What makes up the neuronal cells that inhabit the nervous system?
Throughout this article we will discuss the different parts of the neurons, as well as their main characteristics and the functions that each of them possess and that make possible the transmission of information throughout the entire nervous system.
What is a neuron?
Neurons are small cells that inhabit our nervous system and are responsible for activating or inhibiting the electrical activity of this. Sun’s main function is to receive electrical stimuli and drive them to other neurons. This stimulus or electrical reaction is known as action potential.
Therefore, the neurons send an infinite number of action potentials between them that make possible the functioning of our nervous system, thanks to which we can move our muscles, feel pain or even dream.
It is estimated that only about 86 billion neurons are housed in our brain. However, at the time of our birth there may be more than 100 billion. The reason for this decrease in the amount is that over the years our brain ages and the number of neurons begins to wane.
However, this does not mean that our neurons can only die. In our day to day, not only the degeneration of neurons occurs, but also their regeneration.
Currently it is believed that our brain is in constant neuronal regeneration. Thanks to the process known as neurogenesis, the creation of new neurons and new neuronal connections takes place. In addition, some studies say that, especially during childhood, we can enhance this birth of new neurons through a series of exercises and activities that exercise our brain.
Main parts of the neuron
As mentioned above, the neuron constitutes the functional and structural unit not only of our brain, but of the entire nervous system. These are formed by different parts, each with specific characteristics and specific functions.
These parts are known as soma or cell body, dendrites and axon.
1. Soma or cell body
The first part we will talk about is the soma or cell body. As its name suggests, the soma is at the center of the neuron, and this is where the metabolic activity of the neuron takes place.
In the soma new molecules are generated and all kinds of essential functions are carried out that make possible the vital maintenance of the cell and its functions,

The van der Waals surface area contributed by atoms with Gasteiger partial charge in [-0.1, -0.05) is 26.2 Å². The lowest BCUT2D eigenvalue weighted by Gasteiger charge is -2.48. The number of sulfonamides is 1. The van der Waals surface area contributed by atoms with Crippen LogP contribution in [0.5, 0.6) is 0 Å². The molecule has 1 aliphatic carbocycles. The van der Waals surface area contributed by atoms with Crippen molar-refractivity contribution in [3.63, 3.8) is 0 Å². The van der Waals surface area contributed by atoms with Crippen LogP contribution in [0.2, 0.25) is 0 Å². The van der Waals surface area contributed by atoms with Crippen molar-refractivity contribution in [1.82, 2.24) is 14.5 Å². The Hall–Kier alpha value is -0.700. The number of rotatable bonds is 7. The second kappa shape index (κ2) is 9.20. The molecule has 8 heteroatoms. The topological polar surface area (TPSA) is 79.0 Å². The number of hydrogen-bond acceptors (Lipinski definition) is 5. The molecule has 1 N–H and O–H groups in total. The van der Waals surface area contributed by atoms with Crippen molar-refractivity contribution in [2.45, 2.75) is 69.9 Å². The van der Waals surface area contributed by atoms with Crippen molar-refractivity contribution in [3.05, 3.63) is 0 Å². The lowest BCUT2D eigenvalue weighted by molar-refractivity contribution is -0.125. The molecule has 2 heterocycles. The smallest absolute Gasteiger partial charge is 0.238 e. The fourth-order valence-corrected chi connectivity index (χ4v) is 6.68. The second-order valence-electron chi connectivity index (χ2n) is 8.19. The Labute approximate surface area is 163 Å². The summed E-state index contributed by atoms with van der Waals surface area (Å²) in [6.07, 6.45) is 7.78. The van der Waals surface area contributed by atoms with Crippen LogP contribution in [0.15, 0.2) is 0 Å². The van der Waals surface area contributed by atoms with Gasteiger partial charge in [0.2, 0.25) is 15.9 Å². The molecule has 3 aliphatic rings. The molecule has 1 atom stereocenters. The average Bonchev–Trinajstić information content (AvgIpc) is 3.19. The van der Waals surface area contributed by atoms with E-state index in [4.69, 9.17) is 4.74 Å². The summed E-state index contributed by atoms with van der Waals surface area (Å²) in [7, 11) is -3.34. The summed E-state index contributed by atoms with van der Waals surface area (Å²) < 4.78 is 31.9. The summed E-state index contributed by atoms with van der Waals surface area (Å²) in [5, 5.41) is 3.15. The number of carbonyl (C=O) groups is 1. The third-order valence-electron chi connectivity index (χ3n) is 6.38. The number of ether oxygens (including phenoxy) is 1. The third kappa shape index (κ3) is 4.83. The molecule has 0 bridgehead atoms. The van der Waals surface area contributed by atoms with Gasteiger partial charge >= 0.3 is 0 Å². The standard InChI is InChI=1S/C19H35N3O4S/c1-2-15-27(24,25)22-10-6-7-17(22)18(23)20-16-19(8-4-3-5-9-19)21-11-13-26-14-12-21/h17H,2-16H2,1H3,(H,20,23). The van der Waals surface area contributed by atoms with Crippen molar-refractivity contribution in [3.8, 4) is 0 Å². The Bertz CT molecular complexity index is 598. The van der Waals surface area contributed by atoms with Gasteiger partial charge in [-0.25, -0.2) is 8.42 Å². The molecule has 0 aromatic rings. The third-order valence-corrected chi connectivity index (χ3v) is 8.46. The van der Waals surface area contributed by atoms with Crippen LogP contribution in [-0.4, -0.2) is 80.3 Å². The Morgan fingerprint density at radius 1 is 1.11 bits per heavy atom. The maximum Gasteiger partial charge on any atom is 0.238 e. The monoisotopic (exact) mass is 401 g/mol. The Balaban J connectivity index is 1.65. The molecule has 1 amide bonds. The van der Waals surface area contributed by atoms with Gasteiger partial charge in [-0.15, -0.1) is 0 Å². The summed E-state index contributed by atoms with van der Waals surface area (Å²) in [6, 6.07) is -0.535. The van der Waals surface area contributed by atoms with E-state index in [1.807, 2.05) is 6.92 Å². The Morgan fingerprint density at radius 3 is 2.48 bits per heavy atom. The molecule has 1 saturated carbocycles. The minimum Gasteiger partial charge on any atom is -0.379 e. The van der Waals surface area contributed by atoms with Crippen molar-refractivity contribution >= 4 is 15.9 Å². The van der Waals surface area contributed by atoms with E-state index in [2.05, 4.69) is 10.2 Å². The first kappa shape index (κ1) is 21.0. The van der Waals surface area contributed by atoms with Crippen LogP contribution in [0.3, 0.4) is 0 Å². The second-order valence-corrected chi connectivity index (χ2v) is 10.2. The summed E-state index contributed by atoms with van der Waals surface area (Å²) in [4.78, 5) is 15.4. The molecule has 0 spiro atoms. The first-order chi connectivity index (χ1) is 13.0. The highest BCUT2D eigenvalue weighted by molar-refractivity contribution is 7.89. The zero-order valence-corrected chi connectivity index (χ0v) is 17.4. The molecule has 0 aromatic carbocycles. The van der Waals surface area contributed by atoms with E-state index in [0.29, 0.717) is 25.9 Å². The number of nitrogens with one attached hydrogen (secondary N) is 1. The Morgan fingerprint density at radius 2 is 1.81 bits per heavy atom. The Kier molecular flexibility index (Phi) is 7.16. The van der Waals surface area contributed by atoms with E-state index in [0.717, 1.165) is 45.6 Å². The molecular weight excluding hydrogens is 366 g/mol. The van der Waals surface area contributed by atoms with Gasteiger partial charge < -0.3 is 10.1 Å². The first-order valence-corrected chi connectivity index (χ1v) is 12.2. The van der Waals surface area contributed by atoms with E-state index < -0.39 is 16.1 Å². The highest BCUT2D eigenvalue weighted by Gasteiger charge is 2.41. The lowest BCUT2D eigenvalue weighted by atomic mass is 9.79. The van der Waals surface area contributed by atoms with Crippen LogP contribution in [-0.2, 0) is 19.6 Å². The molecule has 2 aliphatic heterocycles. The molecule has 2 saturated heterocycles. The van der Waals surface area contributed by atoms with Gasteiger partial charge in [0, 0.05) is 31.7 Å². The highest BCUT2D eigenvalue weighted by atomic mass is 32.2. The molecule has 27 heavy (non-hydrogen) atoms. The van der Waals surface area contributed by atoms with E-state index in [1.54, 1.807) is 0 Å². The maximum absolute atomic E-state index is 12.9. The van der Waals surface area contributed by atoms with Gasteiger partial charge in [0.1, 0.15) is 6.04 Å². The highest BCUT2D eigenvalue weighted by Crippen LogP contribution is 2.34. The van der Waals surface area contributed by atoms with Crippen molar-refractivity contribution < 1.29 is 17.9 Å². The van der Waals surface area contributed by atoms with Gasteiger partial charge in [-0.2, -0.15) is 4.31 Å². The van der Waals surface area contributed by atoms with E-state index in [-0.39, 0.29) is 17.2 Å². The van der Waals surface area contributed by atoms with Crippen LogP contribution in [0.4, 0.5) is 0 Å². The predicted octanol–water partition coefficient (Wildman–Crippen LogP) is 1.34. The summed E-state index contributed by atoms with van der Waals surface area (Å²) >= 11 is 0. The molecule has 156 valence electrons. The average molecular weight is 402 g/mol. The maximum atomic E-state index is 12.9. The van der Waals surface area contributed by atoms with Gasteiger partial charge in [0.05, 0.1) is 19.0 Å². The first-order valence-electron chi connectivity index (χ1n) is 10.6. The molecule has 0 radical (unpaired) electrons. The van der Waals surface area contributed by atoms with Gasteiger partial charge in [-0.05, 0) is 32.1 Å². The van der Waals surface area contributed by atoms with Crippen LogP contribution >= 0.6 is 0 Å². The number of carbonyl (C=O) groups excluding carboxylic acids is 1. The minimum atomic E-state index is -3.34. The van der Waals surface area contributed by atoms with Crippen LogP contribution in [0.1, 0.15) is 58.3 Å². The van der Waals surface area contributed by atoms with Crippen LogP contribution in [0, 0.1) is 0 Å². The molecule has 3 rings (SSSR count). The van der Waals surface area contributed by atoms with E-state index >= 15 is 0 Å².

To carry out these functions and achieve the transmission of information between neurons, each of them must produce enormous amounts of proteins, without which this transmission would not be possible.
In addition, within the cell body we can find some organelles also present in other types of cells such as lysosomes and mitochondria, the Golgi apparatus or the chromosomes that define our genetics. All this is located in the cytoplasm, which constitutes the soma of the neuron.
Finally, fibrillar proteins are also found within the neuronal cytoplasm, which form the cytoskeleton. This cytoskeleton is what gives shape to the neuron and provides a mechanism for the transport of molecules.
Another part that make up the neurons are the dendrites. This denomination makes reference to the numerous prolongations in the form of branches of small size that are born from the neuronal body and whose main functions are those of receiving the stimuli and providing food to the cell.
These extensions function as neuronal terminals, which receive the action potentials of other nearby neurons and redirect them to the cell body or soma. In addition, due to its branched form, along these we find the dendritic spines, small spines in which the synapses that make possible the transmission of bioelectric impulses take place.
Finally, the axon is the main prolongation of the neuron (and the largest). It is responsible for transporting the action potential from the cell body to another neuron.
This prolongation of great length is born from the cellular body or, in some occasions, from a dendrite. Inside we can find the axoplasm, a characteristically viscous substance in which the different organisms of neurons are found.
One of the main characteristics of these axons is that they can be covered with a layer known as myelin sheath, which can enhance or facilitate the rapidity with which action potentials or electrical stimuli are transmitted.
In addition, neurons can be classified into different types according to the length of the axon: Golgi type I and type II neurons, or according to the form of these: pyramidal cells of the cerebral cortex and Purkinje cells.
4. Other neuronal elements
In addition to the main parts of the neuron described above, there are other particles or sections of great importance for the proper functioning of these. Some of these parts are:
Also known as neurolemocytes, these cells coat the axons of the neurons of the peripheral nervous system and form them myelin sheaths.
As mentioned above, some axons have a myelin layer that facilitates the transmission of electrical stimuli in long travels.
This concept refers to the tiny spaces that are in the myelin sheath and its main purpose is to enhance the speed with which electrical impulses are transmitted.